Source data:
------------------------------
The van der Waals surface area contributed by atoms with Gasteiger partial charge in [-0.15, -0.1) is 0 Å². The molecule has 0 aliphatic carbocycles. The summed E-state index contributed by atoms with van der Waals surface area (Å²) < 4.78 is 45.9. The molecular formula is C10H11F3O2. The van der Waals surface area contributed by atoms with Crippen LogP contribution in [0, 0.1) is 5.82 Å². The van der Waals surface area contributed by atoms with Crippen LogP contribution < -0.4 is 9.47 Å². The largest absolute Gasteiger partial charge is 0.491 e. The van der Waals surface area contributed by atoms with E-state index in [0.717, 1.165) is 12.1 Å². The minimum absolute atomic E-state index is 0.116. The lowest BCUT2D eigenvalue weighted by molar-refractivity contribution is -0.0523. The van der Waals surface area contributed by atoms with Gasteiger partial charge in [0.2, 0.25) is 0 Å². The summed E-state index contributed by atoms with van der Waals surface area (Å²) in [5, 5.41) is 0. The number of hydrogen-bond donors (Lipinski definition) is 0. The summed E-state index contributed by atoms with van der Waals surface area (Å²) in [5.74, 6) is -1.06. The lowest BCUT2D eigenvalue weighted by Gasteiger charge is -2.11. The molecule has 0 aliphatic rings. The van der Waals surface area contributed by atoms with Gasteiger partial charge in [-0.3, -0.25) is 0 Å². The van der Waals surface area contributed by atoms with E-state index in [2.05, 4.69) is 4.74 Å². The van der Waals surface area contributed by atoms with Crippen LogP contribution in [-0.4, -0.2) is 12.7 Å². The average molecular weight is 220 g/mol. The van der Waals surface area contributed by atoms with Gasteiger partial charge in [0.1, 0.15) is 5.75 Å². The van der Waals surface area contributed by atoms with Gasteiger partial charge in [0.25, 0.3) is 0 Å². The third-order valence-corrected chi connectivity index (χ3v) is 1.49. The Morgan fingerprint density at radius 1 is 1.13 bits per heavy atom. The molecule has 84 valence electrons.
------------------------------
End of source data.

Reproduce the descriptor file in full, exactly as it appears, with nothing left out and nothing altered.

The van der Waals surface area contributed by atoms with Gasteiger partial charge in [-0.15, -0.1) is 0 Å². The molecule has 0 aliphatic carbocycles. The summed E-state index contributed by atoms with van der Waals surface area (Å²) < 4.78 is 45.9. The molecular formula is C10H11F3O2. The van der Waals surface area contributed by atoms with Crippen LogP contribution in [0, 0.1) is 5.82 Å². The van der Waals surface area contributed by atoms with Crippen LogP contribution < -0.4 is 9.47 Å². The largest absolute Gasteiger partial charge is 0.491 e. The van der Waals surface area contributed by atoms with E-state index in [0.717, 1.165) is 12.1 Å². The minimum absolute atomic E-state index is 0.116. The lowest BCUT2D eigenvalue weighted by molar-refractivity contribution is -0.0523. The van der Waals surface area contributed by atoms with Gasteiger partial charge in [0.2, 0.25) is 0 Å². The summed E-state index contributed by atoms with van der Waals surface area (Å²) in [5, 5.41) is 0. The number of hydrogen-bond donors (Lipinski definition) is 0. The summed E-state index contributed by atoms with van der Waals surface area (Å²) in [5.74, 6) is -1.06. The lowest BCUT2D eigenvalue weighted by Gasteiger charge is -2.11. The molecule has 0 aliphatic rings. The van der Waals surface area contributed by atoms with Gasteiger partial charge in [-0.3, -0.25) is 0 Å². The van der Waals surface area contributed by atoms with E-state index in [2.05, 4.69) is 4.74 Å². The van der Waals surface area contributed by atoms with Crippen LogP contribution in [-0.4, -0.2) is 12.7 Å². The average molecular weight is 220 g/mol. The van der Waals surface area contributed by atoms with Gasteiger partial charge in [0.1, 0.15) is 5.75 Å². The van der Waals surface area contributed by atoms with Gasteiger partial charge in [0.25, 0.3) is 0 Å². The third-order valence-corrected chi connectivity index (χ3v) is 1.49. The Morgan fingerprint density at radius 1 is 1.13 bits per heavy atom. The molecule has 84 valence electrons.